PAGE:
Old oaks and new azaleas – New Roads and St. Francisville, LA
Cyndi and I recently returned from our annual azalea-season swing through South Louisiana—that time each spring when for a colorful month or so, azalea blooms burst like multicolored confetti across yards, gardens, and parks from New Orleans to New Iberia and north from Natchez, Mississippi, to Nacogdoches, Texas.
After a brief stop at Jefferson Island and Avery Island, where we revisited the old oaks at both locations, we spent several days in the St. Francisville and New Roads areas. We revisited and measured the Randall Oak in New Roads (36’ 5” in circumference) and met its current owners, Madeline and David Breidenbach. I’ve written about the Randall Oak before (post from May 24, 2014), but wanted to revisit this magnificent tree, spend time walking its perimeter, standing under its enormous branches, and photographing it.
Because of its girth, The Randall Oak deserves to be one of the officers of the Live Oak Society (possibly next time they revisit that list). To my knowledge, there are less than a dozen live oaks with girths of more than 30 feet in Louisiana and the South. These are trees that were already mature when Europeans first began settling what became America, and as such, should be recognized as national heritage trees. (I’ll focus on these oaks specifically in a later post…)
In the historic heart of New Roads, we met Randy Harelson and Richard Gibbs, owners of the LeJeune House on Main Street. There we photographed the Francois Samson Oak that grows behind their home and spent a pleasant time discussing the local history and oak trees. With a girth of nearly 29 feet, the Francois Samson Oak is one of approximately 62 oaks registered with the Live Oak Society in Pointe Coupee Parish.
Harelson is the author of the book, New Roads and Old Rivers, Louisiana’s Historic Pointe Coupee Parish (LSU Press). It’s a wonderful review of Pointe Coupee’s rich history, beautifully illustrated with color photos by Richard Sexton. It’s a lovely book, created through the fund-raising efforts of the Pointe Coupee Historical Society (we purchased an autographed copy from Randy before we left).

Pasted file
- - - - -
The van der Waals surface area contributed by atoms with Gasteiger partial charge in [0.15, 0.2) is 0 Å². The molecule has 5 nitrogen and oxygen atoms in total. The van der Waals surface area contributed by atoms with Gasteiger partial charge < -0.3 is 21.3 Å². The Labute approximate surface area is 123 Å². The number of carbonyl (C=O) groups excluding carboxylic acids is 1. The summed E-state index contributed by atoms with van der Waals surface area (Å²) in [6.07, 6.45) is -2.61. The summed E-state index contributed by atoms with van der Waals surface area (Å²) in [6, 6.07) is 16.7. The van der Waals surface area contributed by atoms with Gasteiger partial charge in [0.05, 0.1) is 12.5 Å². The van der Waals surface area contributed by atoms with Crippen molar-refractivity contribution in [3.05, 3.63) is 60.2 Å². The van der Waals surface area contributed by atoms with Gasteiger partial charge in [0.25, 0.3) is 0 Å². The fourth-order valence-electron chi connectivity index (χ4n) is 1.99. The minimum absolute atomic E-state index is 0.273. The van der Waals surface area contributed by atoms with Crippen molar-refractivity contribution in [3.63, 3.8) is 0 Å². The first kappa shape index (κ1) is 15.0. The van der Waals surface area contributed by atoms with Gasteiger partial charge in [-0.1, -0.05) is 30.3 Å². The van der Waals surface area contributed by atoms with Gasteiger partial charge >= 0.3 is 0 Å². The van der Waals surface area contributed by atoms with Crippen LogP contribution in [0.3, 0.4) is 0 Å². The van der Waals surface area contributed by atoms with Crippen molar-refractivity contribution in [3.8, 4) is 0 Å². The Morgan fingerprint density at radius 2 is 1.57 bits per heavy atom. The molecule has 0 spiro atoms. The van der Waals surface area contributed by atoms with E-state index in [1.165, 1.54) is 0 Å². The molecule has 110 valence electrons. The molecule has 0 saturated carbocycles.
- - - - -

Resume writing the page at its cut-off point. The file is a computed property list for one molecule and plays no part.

New Roads is the parish seat of Pointe Coupee. The first settlement there can be traced back to 1822, a little later than the French and German settlements along the Mississippi River above New Orleans. Since its founding, New Roads has been the hub of an agricultural community that produced sugar cane, cotton, pecans, and other crops. Since the 1900s, New Roads has become a resort community where people from across Louisiana come to enjoy the tranquil waters of False River.
Actually, the river is an ox-bow lake formed when the Mississippi River changed its course sometime in the distant past, choosing another path for its main channel. As a result, there are numerous old live oaks growing in the rich alluvial soil that lines the river’s banks, like the Langlois Oak (located on the west bank of False River north of downtown; girth 27 feet, nine inches.
Taking the new John James Audubon Bridge, we crossed the Mississippi near New Roads to St. Francisville. There we explored the azalea-festooned oak alleys at Afton Villa Gardens and The Oaks Plantation, where we were fortunate enough to catch the azaleas near the peak of their spring bloom, bursting with brilliant pinks, rust-reds, magentas, and soft whites.
We spent a bright morning at the Oaks Plantation where with the permission of owners Betsy and Irv Daniel, we photographed their alley of oaks that leads from the front gate off Hwy 61 around a dogleg turn then to the porch of their historic Gothic Victorian home built around 1888.
(Next post – More about The Oaks and Afton Villa)